Thomas said that includes a main driver behind the two-year, $39 million—rise in long-term unfunded medical liability: a $20 million increase linked to higher future health care costs.

Most of that projected figure may be borne by retirees, not taxpayers, he said. The exact share for each group and what it might mean for the county budget this year and going forward is still unknown, he said.

"That part is the really hard part to understand," Thomas said. For the coming fiscal year, he said, "we're working that detail out now and we're going to be bringing that to the board in January."

Two other factors added about $17 million to the unfunded liability. They included a recent wave of early retirements and a lowering in the investment earnings assumption rate on the assets in the retiree health fund. Both were expected to put upward pressure on county costs.

Already the county is behind about $30 million in annual required retiree health insurance contributions over the past three years, the report showed.

The underpayment is a result of the Board of Supervisors' decision to limit annual contributions to an amount equal to 7.5 percent of county payroll.

The required contribution this fiscal year — $24.7 million — equates to 7.86 percent of payroll. Future cost projections would have that amount climb even further against what is expected to be marginal short-term growth in the county workforce.

Benefit rollbacks are not necessary or planned at this time, Thomas said. That's because the county's effective payroll rate is closer to 5.6 percent — 7.86 percent minus the "implicit subsidy" for retirees — and therefore well beneath the benchmark authorized by supervisors, Thomas said.

Even with the projected rise through the next several decades, annual costs are seen as unlikely to eclipse that 7.5 percent mark, Thomas said.

"We're still comfortable we've hit the target," he said.

But the county retirees' court challenge is being watched as a potential game-changer.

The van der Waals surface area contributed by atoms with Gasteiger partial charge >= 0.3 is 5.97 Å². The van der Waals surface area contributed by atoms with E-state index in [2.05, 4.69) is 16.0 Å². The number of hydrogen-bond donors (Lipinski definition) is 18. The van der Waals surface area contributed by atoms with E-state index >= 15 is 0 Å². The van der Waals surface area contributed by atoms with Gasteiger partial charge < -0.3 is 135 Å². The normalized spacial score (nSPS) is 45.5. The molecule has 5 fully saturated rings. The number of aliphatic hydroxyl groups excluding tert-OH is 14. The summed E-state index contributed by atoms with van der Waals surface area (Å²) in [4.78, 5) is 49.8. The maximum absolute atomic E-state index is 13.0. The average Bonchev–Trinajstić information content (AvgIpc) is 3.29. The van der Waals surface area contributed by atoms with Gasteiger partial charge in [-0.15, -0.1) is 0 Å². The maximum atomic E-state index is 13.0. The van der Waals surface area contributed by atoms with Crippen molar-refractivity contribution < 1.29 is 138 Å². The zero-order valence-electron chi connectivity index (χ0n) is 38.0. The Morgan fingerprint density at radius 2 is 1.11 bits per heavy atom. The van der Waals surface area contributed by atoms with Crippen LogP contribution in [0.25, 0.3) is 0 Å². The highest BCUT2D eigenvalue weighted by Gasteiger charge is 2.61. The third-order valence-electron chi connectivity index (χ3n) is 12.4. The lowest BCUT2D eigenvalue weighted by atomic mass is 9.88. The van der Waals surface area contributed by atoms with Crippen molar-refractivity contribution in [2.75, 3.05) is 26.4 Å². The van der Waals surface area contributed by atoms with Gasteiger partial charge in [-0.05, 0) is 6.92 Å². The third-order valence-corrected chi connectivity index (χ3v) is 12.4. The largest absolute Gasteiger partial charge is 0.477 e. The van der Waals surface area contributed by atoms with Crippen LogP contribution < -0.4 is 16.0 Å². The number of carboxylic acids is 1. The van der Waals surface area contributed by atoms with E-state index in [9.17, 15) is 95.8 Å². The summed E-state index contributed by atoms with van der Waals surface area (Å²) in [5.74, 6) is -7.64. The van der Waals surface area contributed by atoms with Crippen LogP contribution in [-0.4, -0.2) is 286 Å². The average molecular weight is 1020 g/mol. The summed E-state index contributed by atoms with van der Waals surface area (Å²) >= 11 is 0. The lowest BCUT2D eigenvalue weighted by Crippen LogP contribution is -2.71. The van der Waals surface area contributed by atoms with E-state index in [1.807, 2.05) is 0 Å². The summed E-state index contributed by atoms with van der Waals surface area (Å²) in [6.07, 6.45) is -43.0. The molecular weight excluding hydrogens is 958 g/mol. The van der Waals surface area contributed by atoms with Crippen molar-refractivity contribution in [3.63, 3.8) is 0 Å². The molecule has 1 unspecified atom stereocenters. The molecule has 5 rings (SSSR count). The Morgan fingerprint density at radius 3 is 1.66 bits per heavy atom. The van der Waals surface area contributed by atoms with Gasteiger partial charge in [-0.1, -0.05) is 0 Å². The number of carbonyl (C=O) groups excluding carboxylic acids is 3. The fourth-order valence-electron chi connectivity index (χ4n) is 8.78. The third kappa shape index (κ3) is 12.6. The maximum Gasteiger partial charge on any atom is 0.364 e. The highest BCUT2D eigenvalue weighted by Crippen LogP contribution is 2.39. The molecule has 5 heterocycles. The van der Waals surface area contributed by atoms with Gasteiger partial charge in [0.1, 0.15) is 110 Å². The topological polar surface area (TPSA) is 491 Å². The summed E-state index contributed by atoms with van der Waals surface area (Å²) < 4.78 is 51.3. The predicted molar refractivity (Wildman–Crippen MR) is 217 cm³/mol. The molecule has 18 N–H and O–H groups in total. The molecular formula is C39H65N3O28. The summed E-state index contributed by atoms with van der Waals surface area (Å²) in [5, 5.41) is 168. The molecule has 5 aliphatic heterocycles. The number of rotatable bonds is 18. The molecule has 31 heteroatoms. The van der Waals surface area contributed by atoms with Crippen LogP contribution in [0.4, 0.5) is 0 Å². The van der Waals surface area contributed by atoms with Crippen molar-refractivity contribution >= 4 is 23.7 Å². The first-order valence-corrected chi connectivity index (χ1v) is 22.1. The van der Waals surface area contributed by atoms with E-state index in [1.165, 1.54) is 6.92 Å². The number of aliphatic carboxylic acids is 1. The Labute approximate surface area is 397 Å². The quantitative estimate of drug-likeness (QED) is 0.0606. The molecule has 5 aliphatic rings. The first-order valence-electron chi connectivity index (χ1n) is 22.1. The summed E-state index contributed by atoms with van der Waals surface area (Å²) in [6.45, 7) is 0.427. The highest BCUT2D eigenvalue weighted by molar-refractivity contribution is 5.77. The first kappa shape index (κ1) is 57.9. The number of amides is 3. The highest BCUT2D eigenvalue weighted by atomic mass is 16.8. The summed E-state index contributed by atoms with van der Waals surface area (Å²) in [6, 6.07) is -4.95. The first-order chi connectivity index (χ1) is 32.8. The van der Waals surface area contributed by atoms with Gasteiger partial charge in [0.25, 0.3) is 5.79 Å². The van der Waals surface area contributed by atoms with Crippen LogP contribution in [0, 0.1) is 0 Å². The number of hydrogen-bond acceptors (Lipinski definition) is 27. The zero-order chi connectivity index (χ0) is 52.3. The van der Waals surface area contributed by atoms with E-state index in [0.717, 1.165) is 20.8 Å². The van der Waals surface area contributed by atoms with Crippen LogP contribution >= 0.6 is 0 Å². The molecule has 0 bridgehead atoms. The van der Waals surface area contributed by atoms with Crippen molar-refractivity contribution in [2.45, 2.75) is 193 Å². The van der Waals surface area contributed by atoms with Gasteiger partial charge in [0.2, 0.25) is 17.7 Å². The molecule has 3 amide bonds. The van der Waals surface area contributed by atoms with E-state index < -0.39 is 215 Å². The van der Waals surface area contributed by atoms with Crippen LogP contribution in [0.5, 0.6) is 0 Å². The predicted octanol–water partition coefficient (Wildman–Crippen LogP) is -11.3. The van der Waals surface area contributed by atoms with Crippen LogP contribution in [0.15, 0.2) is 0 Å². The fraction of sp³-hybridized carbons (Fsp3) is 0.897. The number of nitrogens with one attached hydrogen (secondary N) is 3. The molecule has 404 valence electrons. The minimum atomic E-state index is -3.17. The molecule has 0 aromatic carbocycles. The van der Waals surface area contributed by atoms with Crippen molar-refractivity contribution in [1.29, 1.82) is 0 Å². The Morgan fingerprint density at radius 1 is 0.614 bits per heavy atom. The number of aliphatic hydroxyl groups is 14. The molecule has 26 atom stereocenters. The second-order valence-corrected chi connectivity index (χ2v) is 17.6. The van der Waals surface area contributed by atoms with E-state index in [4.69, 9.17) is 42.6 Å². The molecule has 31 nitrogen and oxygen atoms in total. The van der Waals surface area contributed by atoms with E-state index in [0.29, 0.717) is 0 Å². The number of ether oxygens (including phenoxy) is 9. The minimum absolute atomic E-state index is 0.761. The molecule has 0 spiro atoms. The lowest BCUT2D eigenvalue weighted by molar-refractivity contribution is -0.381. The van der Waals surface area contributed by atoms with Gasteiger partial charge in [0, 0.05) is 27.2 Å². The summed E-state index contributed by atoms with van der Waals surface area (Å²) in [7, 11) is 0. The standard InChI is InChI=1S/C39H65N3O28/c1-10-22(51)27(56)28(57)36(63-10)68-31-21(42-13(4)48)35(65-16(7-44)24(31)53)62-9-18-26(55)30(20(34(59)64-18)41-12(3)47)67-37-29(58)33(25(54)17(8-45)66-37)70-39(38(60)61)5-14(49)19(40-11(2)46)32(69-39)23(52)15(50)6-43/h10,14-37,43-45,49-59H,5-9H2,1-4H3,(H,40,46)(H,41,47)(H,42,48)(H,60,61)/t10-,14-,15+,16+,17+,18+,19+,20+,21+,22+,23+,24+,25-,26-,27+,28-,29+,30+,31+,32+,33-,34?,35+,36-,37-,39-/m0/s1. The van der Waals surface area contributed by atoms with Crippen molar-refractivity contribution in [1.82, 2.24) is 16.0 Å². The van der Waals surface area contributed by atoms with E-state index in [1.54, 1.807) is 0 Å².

The U.S. 9th Circuit Court of Appeals has taken up the case after the Sonoma County Association of Retired Employees, which represents about 1,500 former workers, appealed a district court judge's rejection of their case.

The appellate decision could hinge on a recent ruling by the California Supreme Court in a similar case involving retired Orange County employees.

The state high court found that health benefits for government retirees may not be eliminated if the employer clearly promised workers those benefits. That promise can exist as an implied term outside of the standard written contracts governments draw up with their employees, the court said.

Retiree representatives say the decision bolsters their case. They have cited job announcements and public statements by county leaders that they say meet the definition of a contractual promise.

But Sonoma County Counsel Bruce Goldstein said the lower court's direction was clear last year when Judge Claudia Wilken saidg retirees failed to show retiree health care was an implied term in any contract.

The state high court's ruling in the Orange County case also stressed that any court deliberating such a matter "ensure that neither the governing body nor the public will be blindsided by unexpected obligations."

County officials are arguing that point: a reversal would have to consider the latest cost figures.

"For a court to say that the county once again had this obligation would have a huge financial impact," Goldstein said.